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Column: The making of the Yano article in Bungeishunju

  • October 18, 2021
  • , Mainichi , p. 2
  • JMH Translation

By Yamada Takao, Special Senior Editor


The opening article in the November issue of Bungeishunju, “Vice-Minister of Finance says what’s on his mind,” which criticized the pork-barrel campaign pledges of the ruling and opposition parties, has garnered attention because it was a political event.


Ministry of Finance (MOF) officials, who are in charge of the government’s purse strings, were behind-the-scenes actors in Abenomics, which touted “flexible government spending.” People were interested in whether the daring article by the Vice-Minister, a top MOF official, was an indication that former Prime Minister Abe Shinzo’s influence has diminished and Abenomics is undergoing a transformation.


There are many commentaries on the article that smack of conspiracy theories, because it was published in a period of the transfer of power between outgoing and incoming prime ministers. As far as I can see, the article has no complicated background story.


The top finance bureaucrat, the administrative vice-minister, was Yano Koji (58), and the editor-in-chief of the Bungeishunju is Shintani Manabu (57). That is probably all it was.


Shintani was known to be a shrewd and capable editor-in-chief of the weekly “Shukan Bunshun.” A dozen years ago, he was an editor of a special Bungeishunju column named after an anonymous political critic writing under the name “Akasaka Taro.” Shintani met Yano through his engagements with politicians and bureaucrats.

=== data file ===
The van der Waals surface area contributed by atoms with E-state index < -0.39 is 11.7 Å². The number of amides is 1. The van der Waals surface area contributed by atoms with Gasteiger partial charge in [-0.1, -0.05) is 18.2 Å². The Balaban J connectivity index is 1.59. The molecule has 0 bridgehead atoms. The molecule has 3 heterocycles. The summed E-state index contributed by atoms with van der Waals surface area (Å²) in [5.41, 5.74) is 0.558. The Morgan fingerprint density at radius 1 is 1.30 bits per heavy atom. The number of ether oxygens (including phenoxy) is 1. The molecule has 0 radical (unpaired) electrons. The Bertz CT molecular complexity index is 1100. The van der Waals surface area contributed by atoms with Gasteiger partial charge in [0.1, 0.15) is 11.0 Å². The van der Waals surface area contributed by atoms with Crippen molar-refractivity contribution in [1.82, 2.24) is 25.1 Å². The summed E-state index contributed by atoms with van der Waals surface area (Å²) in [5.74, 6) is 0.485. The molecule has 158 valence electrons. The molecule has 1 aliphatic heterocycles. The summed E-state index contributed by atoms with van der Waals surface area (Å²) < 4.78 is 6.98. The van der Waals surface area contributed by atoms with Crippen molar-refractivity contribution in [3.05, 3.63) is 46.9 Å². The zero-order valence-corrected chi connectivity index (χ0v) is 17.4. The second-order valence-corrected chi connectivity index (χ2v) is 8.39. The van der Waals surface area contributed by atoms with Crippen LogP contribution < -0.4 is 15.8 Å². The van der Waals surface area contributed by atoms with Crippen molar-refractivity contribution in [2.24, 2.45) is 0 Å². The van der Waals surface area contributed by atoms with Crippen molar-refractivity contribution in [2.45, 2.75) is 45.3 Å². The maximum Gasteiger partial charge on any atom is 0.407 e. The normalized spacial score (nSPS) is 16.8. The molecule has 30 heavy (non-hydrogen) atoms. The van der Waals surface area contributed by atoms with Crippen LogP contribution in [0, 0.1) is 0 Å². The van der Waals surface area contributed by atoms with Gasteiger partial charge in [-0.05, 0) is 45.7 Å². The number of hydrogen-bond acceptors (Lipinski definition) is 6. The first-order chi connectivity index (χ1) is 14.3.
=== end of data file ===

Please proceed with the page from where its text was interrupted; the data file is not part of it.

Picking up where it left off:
In July 2021, Shintani was appointed the editor-in-chief of the Bungeishunju. Yano became the Vice-Minister of Finance around the same time. Yano has a soft demeanor, but preaches financial reconstruction to everyone. It is well known that Yano holds steadfast beliefs.


Shintani asked Yano to write the article. After the two met for a discussion, they decided on Sept. 14 that the article would appear in the November issue (published on Oct. 8). Sept. 14 was three days before the LDP presidential election was announced.


Yano’s claim that “national and local debt total 1,166 trillion yen” and that “this country will become bankrupt if spending increases while ignoring financial resources and taxes are cut” is common wisdom in the MOF.


The reason why people were surprised to read this manuscript, which is a rehash of the government’s reference materials, is the editorial judgment and timing of the article.


Shintani placed Yano’s article as the lead article of the issue in two columns (instead of the usual three columns).


When I asked Shintani for the reason, he replied, “Shukan Bunshun is a medium that scraps (demolishes), but I want Bungeishunju to be a medium that builds (constructs). I wanted to provide material for discussion.”


The Abenomics faction took issue with the article. Sanae Takaichi, Liberal Democratic Party (LDP) Policy Research Council chair, called Yano’s article “very rude” and “a ridiculous story that insists on fiscal balance and does not help people in need.” Abe was reportedly angry, saying that the article “takes the wrong view” and “(Japanese government bonds) are denominated in the national currency, so there will be no default. It is absurd to publish such an article”


The so-called reflationists, who emphasize financial and fiscal stimulus, have vigorously criticized Yano online.


Bungeishunju (circulation 32,500) is increasing its sales. The article may be a delicate issue for MOF, which seeks cooperation with political parties prior to compiling a budget after the Lower House election. Finance Minister Suzuki Shunichi defended Yano, and Kishida has also refrained from criticism.


Yano was noted for being a vice minister who is a graduate of the Faculty of Economics at Hitotsubashi University, not the University of Tokyo’s Faculty of Law. Yano’s hometown is Shimonoseki, Yamaguchi Prefecture, the same as Abe’s. Yano and Abe are both fascinated by Yoshida Shoin, the hero of the Choshu clan, but have opposite visions. It seems to me that Abe’s voice has become somewhat muted. (Abridged)

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